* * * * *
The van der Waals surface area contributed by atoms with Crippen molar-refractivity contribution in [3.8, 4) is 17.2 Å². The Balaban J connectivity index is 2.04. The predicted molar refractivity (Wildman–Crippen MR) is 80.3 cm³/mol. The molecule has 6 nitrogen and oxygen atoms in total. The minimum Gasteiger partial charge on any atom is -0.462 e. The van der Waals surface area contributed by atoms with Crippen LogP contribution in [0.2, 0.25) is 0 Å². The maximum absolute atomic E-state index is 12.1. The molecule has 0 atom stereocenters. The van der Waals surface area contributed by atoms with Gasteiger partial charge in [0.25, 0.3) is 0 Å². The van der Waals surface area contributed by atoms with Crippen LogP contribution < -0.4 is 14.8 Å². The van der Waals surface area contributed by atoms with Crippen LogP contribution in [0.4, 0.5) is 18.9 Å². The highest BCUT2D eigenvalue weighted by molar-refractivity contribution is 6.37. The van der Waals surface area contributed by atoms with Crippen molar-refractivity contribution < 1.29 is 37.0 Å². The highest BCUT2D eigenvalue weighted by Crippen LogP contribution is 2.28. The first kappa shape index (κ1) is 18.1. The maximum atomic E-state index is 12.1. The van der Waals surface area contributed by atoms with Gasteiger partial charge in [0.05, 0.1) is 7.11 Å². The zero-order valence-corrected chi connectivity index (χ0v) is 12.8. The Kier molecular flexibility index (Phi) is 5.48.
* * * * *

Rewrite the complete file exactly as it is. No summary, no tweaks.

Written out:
The van der Waals surface area contributed by atoms with Crippen molar-refractivity contribution in [3.8, 4) is 17.2 Å². The Balaban J connectivity index is 2.04. The predicted molar refractivity (Wildman–Crippen MR) is 80.3 cm³/mol. The molecule has 6 nitrogen and oxygen atoms in total. The minimum Gasteiger partial charge on any atom is -0.462 e. The van der Waals surface area contributed by atoms with Crippen LogP contribution in [0.2, 0.25) is 0 Å². The maximum absolute atomic E-state index is 12.1. The molecule has 0 atom stereocenters. The van der Waals surface area contributed by atoms with Gasteiger partial charge in [0.25, 0.3) is 0 Å². The van der Waals surface area contributed by atoms with Crippen LogP contribution < -0.4 is 14.8 Å². The van der Waals surface area contributed by atoms with Crippen LogP contribution in [0.4, 0.5) is 18.9 Å². The highest BCUT2D eigenvalue weighted by molar-refractivity contribution is 6.37. The van der Waals surface area contributed by atoms with Crippen molar-refractivity contribution < 1.29 is 37.0 Å². The highest BCUT2D eigenvalue weighted by Crippen LogP contribution is 2.28. The first kappa shape index (κ1) is 18.1. The maximum atomic E-state index is 12.1. The van der Waals surface area contributed by atoms with Gasteiger partial charge in [0.05, 0.1) is 7.11 Å². The zero-order valence-corrected chi connectivity index (χ0v) is 12.8. The Kier molecular flexibility index (Phi) is 5.48.